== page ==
The Rolling Stones: Taylor-Era Studio Companions (1969-1974)

My dive into innumerable, overlapping, frustrating Stones bootlegs yielded three studio companions to the Mick Taylor years (1969-1974). A handful of interesting “Let It Bleed” and “Sticky Fingers” alternate takes didn’t fit into this arrangement, but otherwise, this is pretty close to a thorough account of unreleased songs and a generous curation of all available material. Going deeper into iterative bootlegged versions of this sort of Stones material is a recipe for madness, based on my experience.

Shake Your Hips (outtakes ’69-’72)

This mix is comprised of "Exile" outtakes and kindred material. I have not taken into account what was released  on the “Exile” bonus disc from a few years ago (some tracks overdubbed by today’s Stones); everything here comes from bootlegs and is as-recorded originally. The dating goes back to 1969 because some of these songs were demoed that far back. They played “Loving Cup” at Hyde Park, July 5, 1969, their first – and historically gigantic – show after their drug busts and Brian Jones’ death.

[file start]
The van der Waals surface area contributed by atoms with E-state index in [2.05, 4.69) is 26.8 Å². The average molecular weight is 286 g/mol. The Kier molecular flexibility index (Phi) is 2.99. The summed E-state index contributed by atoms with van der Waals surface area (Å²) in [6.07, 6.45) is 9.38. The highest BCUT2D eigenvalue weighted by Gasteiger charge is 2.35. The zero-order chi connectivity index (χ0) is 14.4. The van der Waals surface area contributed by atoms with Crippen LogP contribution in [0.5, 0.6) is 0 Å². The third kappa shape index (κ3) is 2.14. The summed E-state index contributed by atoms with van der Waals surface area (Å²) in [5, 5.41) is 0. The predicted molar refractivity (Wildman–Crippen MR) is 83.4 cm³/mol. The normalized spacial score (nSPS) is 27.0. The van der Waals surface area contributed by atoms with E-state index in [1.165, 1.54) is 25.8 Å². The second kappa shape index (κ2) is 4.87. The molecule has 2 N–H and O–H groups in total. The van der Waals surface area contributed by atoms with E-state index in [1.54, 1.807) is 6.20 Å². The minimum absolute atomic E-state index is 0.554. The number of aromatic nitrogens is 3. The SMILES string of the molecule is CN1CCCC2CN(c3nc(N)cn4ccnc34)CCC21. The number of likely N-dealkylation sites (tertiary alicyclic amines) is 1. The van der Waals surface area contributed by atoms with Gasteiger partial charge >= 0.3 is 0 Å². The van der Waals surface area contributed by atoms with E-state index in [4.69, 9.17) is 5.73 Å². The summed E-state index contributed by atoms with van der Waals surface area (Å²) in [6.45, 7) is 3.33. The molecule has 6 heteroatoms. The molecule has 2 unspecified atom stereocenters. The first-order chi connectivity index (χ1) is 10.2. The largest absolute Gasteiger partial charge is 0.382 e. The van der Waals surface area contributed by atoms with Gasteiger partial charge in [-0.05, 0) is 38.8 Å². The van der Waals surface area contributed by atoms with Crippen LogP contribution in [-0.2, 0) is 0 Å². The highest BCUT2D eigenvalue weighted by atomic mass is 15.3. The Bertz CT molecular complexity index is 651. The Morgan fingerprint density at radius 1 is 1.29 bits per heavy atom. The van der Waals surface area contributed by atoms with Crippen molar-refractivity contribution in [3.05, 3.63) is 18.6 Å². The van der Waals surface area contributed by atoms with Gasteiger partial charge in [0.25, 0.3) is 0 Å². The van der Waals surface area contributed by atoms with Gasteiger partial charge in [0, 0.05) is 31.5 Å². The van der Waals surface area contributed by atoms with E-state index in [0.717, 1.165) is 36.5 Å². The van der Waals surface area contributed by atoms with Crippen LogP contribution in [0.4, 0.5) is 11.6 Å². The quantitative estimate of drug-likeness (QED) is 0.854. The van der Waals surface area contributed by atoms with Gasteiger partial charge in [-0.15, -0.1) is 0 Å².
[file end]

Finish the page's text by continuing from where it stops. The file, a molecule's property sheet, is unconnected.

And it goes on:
This Blog

Hello. 

I don’t have any analytics attached to this blog, nor does Dropbox supply any metrics on downloads. Therefore, I know very little about who is coming here and whether or not they end up listening to what I post. I do know that there’s quite a bit of traffic, and that (based on posted comments) at least a few people are getting a lot of joy out the material I post. Looking for evidence of the blog on the web, I’d guess that it’s enjoying fast and slow viral creeps thanks largely to Tyler Wilcox and his “Gloom and Doom from the Tomb” blog. 

Giving a few people beyond myself and a few friends some joy is, quite honestly, why this blog is here. The mixes happen regardless; this is a public parking lot for them. I don't promote the blog in any way.

Nonetheless, at about the one-year point, I’m curious to know how you got here, if you’re downloading stuff, if you're someone who keeps coming back, and if my sense of what’s good and how to arrange it is actually rewarding for others.